The new UH Geauga Wound and Hyperbaric Medicine Center features advanced treatments and is committed to providing the best wound care available

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It’s not normal—or healthy—for a wound to last for weeks, months, or even years. The new University Hospitals Geauga Wound and Hyperbaric Medicine Center can help. (Photography: Benjamin Margalit)

By Ken McEntee

About seven million Americans are living with non-healing chronic wounds, and many of them are not seeking advanced wound care, laments Beth Pacovsky, program director at the new University Hospitals Geauga Medical Center’s Wound and Hyperbaric Medicine Center, in Chardon.

Reasons for not healing can include poor circulation, infection, swelling, or chronic conditions like diabetes. Non-healing wounds can be painful and life threatening, but most importantly can severely impact a person’s quality of life.

“In some cases, letting a wound go untreated can eventually result in the need for amputation, major surgery and hospitalization,” Beth cautions.

Fortunately, she says, advanced wound care is available more conveniently than ever before, following the recent opening of the UH Geauga Wound and Hyperbaric Medicine Center at UH Geauga Medical Center.

The new center features advanced treatments like Hyperbaric Oxygen Therapy (HBOT) and is committed to providing the best wound care available, promises Liming Yu, MD, a general surgeon and medical director of the wound center.

“Our wound clinic has been treating patients since 2014, but our new facility has enabled us to expand our services to include Geauga County’s first HBOT chamber, expand our disciplines to include infectious disease and podiatry, and add another exam room in a beautiful, state-of-the-art location,” Dr. Yu says.

Despite the possible repercussions, Beth says that many patients do not seek advanced wound care to treat their wounds.

However, she assures, treatment is just a phone call away.

The clinic gets many referrals from family physicians, but people whose lives are affected by their chronic, non-healing wound can call the wound center themselves to make an appointment.

“Our goal is to see them within 24-48 hours,” she says.

A patient’s path to healing begins with an extensive evaluation, followed by the development of a customized plan of care. If a wound doesn’t heal or improve as expected within four weeks, the plan is reevaluated to consider alternative treatments, such as HBOT, Dr. Yu says.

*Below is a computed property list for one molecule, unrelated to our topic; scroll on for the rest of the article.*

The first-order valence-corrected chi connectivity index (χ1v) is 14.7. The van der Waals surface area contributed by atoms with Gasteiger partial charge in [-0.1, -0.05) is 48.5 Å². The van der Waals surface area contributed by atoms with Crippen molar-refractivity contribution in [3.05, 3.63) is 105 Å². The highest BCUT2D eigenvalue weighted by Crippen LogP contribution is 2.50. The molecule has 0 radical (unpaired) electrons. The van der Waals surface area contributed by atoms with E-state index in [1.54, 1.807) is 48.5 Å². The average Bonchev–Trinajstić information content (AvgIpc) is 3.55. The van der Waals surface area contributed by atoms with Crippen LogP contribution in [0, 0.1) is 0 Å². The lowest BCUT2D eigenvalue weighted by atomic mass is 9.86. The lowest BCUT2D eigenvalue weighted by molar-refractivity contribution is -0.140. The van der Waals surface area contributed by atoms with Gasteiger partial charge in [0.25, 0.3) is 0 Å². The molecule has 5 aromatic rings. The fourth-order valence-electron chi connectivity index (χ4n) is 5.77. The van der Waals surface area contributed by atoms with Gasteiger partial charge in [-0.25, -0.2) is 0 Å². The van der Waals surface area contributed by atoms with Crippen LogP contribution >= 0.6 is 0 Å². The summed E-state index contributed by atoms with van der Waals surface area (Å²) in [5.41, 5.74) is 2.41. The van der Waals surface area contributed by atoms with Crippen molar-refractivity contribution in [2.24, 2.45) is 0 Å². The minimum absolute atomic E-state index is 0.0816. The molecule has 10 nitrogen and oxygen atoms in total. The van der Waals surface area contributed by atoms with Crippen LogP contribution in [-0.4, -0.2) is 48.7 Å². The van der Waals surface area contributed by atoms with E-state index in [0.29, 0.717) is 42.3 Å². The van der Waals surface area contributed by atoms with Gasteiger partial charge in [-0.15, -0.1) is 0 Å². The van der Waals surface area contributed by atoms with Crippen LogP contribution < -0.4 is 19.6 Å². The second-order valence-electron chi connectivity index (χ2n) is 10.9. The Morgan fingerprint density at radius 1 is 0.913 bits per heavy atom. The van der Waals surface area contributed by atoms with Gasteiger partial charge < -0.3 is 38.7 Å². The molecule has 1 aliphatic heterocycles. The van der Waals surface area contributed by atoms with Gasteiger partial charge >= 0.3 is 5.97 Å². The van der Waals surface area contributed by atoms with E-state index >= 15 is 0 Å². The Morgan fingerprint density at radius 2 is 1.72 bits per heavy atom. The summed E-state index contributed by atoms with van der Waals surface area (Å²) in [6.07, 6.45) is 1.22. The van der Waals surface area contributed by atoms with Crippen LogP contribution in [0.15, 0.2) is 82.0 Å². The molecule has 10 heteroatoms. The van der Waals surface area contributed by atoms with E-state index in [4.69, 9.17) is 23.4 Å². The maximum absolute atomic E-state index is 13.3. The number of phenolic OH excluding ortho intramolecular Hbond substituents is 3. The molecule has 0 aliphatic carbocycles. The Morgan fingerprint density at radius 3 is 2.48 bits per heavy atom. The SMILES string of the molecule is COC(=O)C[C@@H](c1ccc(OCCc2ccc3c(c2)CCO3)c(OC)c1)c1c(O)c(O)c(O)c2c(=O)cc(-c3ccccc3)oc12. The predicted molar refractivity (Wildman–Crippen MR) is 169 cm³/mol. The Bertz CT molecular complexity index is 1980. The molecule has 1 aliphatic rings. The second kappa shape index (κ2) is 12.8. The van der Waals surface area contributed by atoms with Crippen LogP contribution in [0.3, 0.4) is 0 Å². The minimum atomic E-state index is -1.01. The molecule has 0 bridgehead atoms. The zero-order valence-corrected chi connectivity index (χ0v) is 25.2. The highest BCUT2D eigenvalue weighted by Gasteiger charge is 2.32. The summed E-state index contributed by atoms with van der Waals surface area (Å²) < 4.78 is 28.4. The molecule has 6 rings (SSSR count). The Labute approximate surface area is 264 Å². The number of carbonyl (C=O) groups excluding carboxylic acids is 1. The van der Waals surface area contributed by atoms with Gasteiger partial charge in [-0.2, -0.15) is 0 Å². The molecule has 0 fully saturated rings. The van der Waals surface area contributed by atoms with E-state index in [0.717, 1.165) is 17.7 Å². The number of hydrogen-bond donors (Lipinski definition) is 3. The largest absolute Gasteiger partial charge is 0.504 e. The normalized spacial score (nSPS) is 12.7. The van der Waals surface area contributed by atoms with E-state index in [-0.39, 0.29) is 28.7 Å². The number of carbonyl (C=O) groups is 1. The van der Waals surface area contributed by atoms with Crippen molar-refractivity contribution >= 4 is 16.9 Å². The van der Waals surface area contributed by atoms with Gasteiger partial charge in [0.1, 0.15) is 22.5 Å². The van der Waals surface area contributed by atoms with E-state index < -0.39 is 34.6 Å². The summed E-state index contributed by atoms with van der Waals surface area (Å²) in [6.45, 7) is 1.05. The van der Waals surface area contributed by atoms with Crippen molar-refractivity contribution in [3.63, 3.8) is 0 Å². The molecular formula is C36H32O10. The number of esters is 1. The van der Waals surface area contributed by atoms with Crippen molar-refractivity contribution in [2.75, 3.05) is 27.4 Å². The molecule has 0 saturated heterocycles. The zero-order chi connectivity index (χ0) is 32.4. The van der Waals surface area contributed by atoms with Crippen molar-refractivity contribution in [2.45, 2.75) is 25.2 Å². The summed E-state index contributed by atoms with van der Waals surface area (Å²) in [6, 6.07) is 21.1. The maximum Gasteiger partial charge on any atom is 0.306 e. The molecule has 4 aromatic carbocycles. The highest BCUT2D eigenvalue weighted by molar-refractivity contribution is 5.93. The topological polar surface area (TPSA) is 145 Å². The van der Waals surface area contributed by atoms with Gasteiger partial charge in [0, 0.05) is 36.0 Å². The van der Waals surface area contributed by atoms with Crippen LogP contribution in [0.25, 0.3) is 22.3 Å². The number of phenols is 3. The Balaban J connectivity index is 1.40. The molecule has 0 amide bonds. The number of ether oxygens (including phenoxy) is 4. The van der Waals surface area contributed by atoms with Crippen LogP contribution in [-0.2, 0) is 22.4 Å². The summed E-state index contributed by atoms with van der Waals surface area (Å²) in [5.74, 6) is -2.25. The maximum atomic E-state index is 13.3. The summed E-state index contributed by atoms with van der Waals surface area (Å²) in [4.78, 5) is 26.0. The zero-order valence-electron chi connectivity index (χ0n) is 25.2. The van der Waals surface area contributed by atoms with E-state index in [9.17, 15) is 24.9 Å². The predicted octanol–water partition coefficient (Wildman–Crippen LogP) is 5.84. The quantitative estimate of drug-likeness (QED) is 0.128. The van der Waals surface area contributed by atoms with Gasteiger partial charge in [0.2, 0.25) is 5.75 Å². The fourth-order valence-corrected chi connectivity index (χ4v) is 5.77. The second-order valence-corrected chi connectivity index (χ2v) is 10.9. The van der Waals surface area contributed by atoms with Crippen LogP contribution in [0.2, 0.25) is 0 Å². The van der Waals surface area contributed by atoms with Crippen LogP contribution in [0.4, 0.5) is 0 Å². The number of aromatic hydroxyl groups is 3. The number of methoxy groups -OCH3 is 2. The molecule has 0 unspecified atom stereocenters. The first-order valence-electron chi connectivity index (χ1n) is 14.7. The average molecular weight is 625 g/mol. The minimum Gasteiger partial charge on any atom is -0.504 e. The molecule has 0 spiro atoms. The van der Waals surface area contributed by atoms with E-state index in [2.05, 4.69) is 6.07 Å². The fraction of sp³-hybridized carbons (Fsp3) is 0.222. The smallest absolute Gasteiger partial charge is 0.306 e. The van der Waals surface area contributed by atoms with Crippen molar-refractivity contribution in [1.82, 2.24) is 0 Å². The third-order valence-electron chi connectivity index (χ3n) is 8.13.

Dr. Liming Yu

HBOT is a medically-recognized treatment that involves breathing 100 percent oxygen in a pressurized chamber. This will significantly increase the amount of oxygen carried in the bloodstream. Taking in a significantly higher amount of oxygen than normal provides body tissue with more fuel to heal a chronic wound, which is often caused by compromised circulation with abnormally low oxygen level, Dr. Yu explains.

HBOT helps wound healing through other mechanisms as well, such as stimulating new blood vessel formation, increasing the production of wound healing growth factors, inhibiting the growth of bacteria, or even killing bacteria. The treatment takes place in a clear, acrylic chamber inside which a patient lays on a stretcher and can watch TV or a movie. Sessions typically last for about 90 minutes.

Most wound patients are people with diabetes and vascular diseases who are at high risk for foot and leg ulcers. Infections from those wounds can spread to the bone. Pressure injuries, traumatic injuries and radiation therapy are other potential sources of wounds, Dr. Yu says. Conditions that can prevent proper healing can include poor circulation, the presence of non-viable tissue, infection, swelling, persistent injury from pressure, poor nutrition, poorly controlled blood sugar and cigarette smoking.

The wound center, Beth says, was established to address a growing need in the local community.

“The need for wound care is rising because of the aging of the population and the increasing prevalence of diabetes and other chronic diseases,” she says.

“We take a multidisciplinary approach to healing wounds,” Dr. Yu says. “We collaborate with many specialties including vascular medicine, endocrinology, cardiology and our team includes general surgeons, podiatrists, licensed nurse practitioners, physician assistants and an infectious disease nurse with plans to include other specialties in the future.”

You can schedule an appointment at the UH Geauga Wound and Hyperbaric Medicine Center by calling 440-901-6366. UH Geauga Medical Center is located at 13207 Ravenna Road, in Chardon. You can learn more by visiting